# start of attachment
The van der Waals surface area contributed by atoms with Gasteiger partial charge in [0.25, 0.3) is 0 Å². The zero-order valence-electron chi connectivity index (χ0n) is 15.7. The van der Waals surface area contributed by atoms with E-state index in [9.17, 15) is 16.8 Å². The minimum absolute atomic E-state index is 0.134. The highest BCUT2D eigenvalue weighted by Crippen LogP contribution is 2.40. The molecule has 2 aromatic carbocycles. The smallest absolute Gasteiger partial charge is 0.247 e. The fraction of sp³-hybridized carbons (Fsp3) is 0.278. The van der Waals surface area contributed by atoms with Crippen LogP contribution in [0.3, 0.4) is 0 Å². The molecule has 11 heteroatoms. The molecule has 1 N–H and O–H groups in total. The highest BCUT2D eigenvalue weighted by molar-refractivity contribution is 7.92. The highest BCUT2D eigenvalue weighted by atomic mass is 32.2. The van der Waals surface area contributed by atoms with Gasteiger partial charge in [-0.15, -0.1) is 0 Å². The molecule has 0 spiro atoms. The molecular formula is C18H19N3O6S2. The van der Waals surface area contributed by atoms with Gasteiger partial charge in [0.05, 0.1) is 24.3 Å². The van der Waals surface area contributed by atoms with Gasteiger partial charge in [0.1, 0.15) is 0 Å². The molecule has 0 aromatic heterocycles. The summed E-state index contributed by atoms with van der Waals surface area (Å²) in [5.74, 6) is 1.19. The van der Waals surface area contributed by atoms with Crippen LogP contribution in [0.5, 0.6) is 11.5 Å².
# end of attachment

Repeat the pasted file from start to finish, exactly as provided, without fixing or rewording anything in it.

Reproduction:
The van der Waals surface area contributed by atoms with Gasteiger partial charge in [0.25, 0.3) is 0 Å². The zero-order valence-electron chi connectivity index (χ0n) is 15.7. The van der Waals surface area contributed by atoms with E-state index in [9.17, 15) is 16.8 Å². The minimum absolute atomic E-state index is 0.134. The highest BCUT2D eigenvalue weighted by Crippen LogP contribution is 2.40. The molecule has 2 aromatic carbocycles. The smallest absolute Gasteiger partial charge is 0.247 e. The fraction of sp³-hybridized carbons (Fsp3) is 0.278. The van der Waals surface area contributed by atoms with Crippen LogP contribution in [0.3, 0.4) is 0 Å². The molecule has 11 heteroatoms. The molecule has 1 N–H and O–H groups in total. The highest BCUT2D eigenvalue weighted by molar-refractivity contribution is 7.92. The highest BCUT2D eigenvalue weighted by atomic mass is 32.2. The van der Waals surface area contributed by atoms with Gasteiger partial charge in [-0.15, -0.1) is 0 Å². The molecule has 0 spiro atoms. The molecular formula is C18H19N3O6S2. The van der Waals surface area contributed by atoms with Gasteiger partial charge in [0.05, 0.1) is 24.3 Å². The van der Waals surface area contributed by atoms with Gasteiger partial charge in [0.1, 0.15) is 0 Å². The molecule has 0 aromatic heterocycles. The summed E-state index contributed by atoms with van der Waals surface area (Å²) in [5.74, 6) is 1.19. The van der Waals surface area contributed by atoms with Crippen LogP contribution in [0.5, 0.6) is 11.5 Å².